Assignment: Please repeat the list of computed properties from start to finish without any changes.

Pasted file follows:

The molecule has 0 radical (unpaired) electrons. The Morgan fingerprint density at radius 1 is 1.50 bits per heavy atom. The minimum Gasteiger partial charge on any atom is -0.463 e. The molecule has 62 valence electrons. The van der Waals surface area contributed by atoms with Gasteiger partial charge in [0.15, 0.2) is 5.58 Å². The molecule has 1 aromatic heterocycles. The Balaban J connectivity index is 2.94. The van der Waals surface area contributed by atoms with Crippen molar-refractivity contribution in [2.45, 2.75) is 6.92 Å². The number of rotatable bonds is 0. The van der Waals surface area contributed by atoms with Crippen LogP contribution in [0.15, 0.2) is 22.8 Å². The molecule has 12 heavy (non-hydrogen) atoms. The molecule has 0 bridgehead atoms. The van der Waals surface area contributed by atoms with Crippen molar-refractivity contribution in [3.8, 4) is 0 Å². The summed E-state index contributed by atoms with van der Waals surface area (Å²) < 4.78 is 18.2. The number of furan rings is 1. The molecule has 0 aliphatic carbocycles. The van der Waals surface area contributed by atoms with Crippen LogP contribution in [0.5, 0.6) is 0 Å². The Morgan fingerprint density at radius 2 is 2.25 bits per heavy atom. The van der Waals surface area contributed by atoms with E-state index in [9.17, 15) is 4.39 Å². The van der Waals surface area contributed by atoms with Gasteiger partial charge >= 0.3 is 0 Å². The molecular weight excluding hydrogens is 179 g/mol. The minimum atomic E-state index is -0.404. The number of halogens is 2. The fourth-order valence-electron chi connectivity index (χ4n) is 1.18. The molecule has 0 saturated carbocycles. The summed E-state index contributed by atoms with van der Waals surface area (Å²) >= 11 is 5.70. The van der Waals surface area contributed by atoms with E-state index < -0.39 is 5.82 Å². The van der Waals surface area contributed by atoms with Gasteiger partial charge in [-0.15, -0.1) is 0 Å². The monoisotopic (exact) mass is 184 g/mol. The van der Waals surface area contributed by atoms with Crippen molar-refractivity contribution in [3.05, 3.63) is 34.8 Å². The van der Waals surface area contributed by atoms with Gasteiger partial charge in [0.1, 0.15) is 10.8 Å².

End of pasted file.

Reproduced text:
The molecule has 0 radical (unpaired) electrons. The Morgan fingerprint density at radius 1 is 1.50 bits per heavy atom. The minimum Gasteiger partial charge on any atom is -0.463 e. The molecule has 62 valence electrons. The van der Waals surface area contributed by atoms with Gasteiger partial charge in [0.15, 0.2) is 5.58 Å². The molecule has 1 aromatic heterocycles. The Balaban J connectivity index is 2.94. The van der Waals surface area contributed by atoms with Crippen molar-refractivity contribution in [2.45, 2.75) is 6.92 Å². The number of rotatable bonds is 0. The van der Waals surface area contributed by atoms with Crippen LogP contribution in [0.15, 0.2) is 22.8 Å². The molecule has 12 heavy (non-hydrogen) atoms. The molecule has 0 bridgehead atoms. The van der Waals surface area contributed by atoms with Crippen molar-refractivity contribution in [3.8, 4) is 0 Å². The summed E-state index contributed by atoms with van der Waals surface area (Å²) < 4.78 is 18.2. The number of furan rings is 1. The molecule has 0 aliphatic carbocycles. The van der Waals surface area contributed by atoms with Crippen LogP contribution in [0.5, 0.6) is 0 Å². The Morgan fingerprint density at radius 2 is 2.25 bits per heavy atom. The van der Waals surface area contributed by atoms with E-state index in [9.17, 15) is 4.39 Å². The van der Waals surface area contributed by atoms with Gasteiger partial charge >= 0.3 is 0 Å². The molecular weight excluding hydrogens is 179 g/mol. The minimum atomic E-state index is -0.404. The number of halogens is 2. The fourth-order valence-electron chi connectivity index (χ4n) is 1.18. The molecule has 0 saturated carbocycles. The summed E-state index contributed by atoms with van der Waals surface area (Å²) >= 11 is 5.70. The van der Waals surface area contributed by atoms with E-state index < -0.39 is 5.82 Å². The van der Waals surface area contributed by atoms with Gasteiger partial charge in [-0.15, -0.1) is 0 Å². The monoisotopic (exact) mass is 184 g/mol. The van der Waals surface area contributed by atoms with Crippen molar-refractivity contribution in [3.05, 3.63) is 34.8 Å². The van der Waals surface area contributed by atoms with Gasteiger partial charge in [0.1, 0.15) is 10.8 Å².